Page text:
Allison Squires, PhD, RN
Associate Professor at NYU College of Nursing and Affiliated Research Scientist, Center for Drug Use & HIV Research at NYU, Faculty for Masters in Health Professions Education at Maastrict University, and Affiliated Professor at Health Sciences and Public Health Schools, University of Georgia.
Dr. Allison Squires is currently working as an Associate Professor at New York University, Rory Meyers College of Nursing, as well as a Faculty for Masters in Health Professions Education at Maastrict University. Also at NYU, Squires serves as an Affiliated Faculty at the Center for Latin American & Caribbean Studies, and Deputy Director of International Education & Visiting Scholars at it’s School of Nursing. Her research focuses on health workforce capacity building around the world. She has in-depth expertise on migration and health as well as nursing workforce development. Her outcomes oriented program of research includes a specific interest in improving immigrant health outcomes and for those individuals who have a language barrier with their health care providers. An experienced global health researcher, she has worked in 30 countries to date and has regional expertise in Latin America. Dr.Squires has consulted with the Migration Policy Institute and the World Bank on nursing and health workforce issues and produced several major policy analyses with their teams. Her current funded studies are examining the challenges of health workforce capacity building to meet the demand for geriatric services (HRSA) and studying the impact of language concordant encounters between nurses and patients receiving home care (AHRQ R01). A prolific writer, Dr. Squires has authored over 100 papers including 58 in peer reviewed journals. Prior to entering academia full time, Dr. Squires worked as a staff nurse in solid organ transplant and as a staff educator for 11 years in the US healthcare system.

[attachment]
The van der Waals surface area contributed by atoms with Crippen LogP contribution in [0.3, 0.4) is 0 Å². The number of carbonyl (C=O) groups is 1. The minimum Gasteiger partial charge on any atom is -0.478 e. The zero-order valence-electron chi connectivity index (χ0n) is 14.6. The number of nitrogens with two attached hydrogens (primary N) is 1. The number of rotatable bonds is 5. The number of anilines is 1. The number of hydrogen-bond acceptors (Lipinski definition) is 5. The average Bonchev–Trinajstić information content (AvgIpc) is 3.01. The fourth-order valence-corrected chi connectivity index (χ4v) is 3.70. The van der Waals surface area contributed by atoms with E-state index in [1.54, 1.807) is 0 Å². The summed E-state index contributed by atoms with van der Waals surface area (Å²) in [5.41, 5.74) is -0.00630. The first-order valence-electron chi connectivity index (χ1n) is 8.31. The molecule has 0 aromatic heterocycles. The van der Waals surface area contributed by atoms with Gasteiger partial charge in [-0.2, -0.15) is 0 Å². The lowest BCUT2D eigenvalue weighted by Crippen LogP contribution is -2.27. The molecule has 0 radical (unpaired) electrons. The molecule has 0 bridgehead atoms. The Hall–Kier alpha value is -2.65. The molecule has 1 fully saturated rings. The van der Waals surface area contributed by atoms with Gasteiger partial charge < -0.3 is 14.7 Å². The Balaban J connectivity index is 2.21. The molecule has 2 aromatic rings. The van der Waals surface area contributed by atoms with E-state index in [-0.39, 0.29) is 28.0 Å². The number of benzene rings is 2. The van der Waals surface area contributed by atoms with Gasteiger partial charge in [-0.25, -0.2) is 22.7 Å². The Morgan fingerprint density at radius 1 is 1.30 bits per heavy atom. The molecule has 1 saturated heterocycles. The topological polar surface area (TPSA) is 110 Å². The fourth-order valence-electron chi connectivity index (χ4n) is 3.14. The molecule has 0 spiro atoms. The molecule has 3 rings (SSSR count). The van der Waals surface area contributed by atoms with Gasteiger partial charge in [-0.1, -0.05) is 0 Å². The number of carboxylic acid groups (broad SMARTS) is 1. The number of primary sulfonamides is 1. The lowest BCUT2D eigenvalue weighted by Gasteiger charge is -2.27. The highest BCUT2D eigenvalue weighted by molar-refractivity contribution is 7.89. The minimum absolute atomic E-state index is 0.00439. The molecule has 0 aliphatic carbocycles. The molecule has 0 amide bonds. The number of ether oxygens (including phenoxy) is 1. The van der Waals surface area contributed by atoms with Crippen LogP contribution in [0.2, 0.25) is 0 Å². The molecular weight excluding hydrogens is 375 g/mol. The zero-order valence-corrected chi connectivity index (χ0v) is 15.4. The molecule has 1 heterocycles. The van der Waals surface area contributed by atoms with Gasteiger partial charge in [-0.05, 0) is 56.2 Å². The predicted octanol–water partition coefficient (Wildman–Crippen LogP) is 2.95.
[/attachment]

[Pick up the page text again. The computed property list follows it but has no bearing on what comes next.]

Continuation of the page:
In 2016, Dr. Squires has received several grants from the Health Resources and Services Administration (HRSA) to work on interprofessional and collaborative care projects. Her most recent grant comes from the Agency for Healthcare Research and Quality (AHRQ) for her project that will discuss language barriers and outcomes in home healthcare.
- Al-Motlaq, M., Azar, N., & Squires, A. (2016). Part-time employment in Jordan as a nursing policy solution. International Nursing Review. http://doi.org/10.1111/inr.12307
- Squires, A., Uyei, S. J., Beltrán-Sánchez, H., & Jones, S. A. (2016). Examining the influence of country-level and health system factors on nursing and physician personnel production. Human Resources for Health, 14(1), 48. http://doi.org/10.1186/s12960-016-0145-4
- Squires, A., Ojemeni, M., Jones, S. (2016). Exploring longitudinal shifts in international nurse migration to the United States between 2003 and 2013 through a random effects panel data analysis. Human Resources for Health, 14(Suppl. 1: The WHO global code of practice: early evidence of its relevance and effectiveness): 21. DOI: 10.1186/s12960-016-0118-7. https://human-resources-health.biomedcentral.com/articles/10.1186/s12960-016-0118-7
- Kurth, A., Jacob, S., Squires, A., Sliney, A., Davis, S., Stalls, S., Portillo, C.J.. (2016). Investing in Nurses Is a Prerequisite for Ensuring Universal Health Coverage. Journal of Nurses in AIDS Care, 27(3): 344-54. DOI: 10.1016/j.jana.2016.02.016
- Squires, A. (2016). Editorial: Nursing’s opportunity within the global refugee crisis. International Journal of Nursing Studies, 55: 1-3. DOI: 10.1016/j.ijnurstu.2015.10.014. http://www.sciencedirect.com/science/article/pii/S0020748915003314
- Winkel AF, Niles P, Lerner V, Zabar S, Szyld D, Squires, A. (2016). Residents’ perceptions of simulation-based skills assessment in obstetrics and gynecology. Evaluation & the Health Professions,39(1): 121-125. DOI: 10.1177/0163278714563601 [First online publication in 2014] http://ehp.sagepub.com/content/early/2014/12/11/0163278714563601.full.pdf?ijkey=QXSLT6JTy2qlKQ1&keytype=finite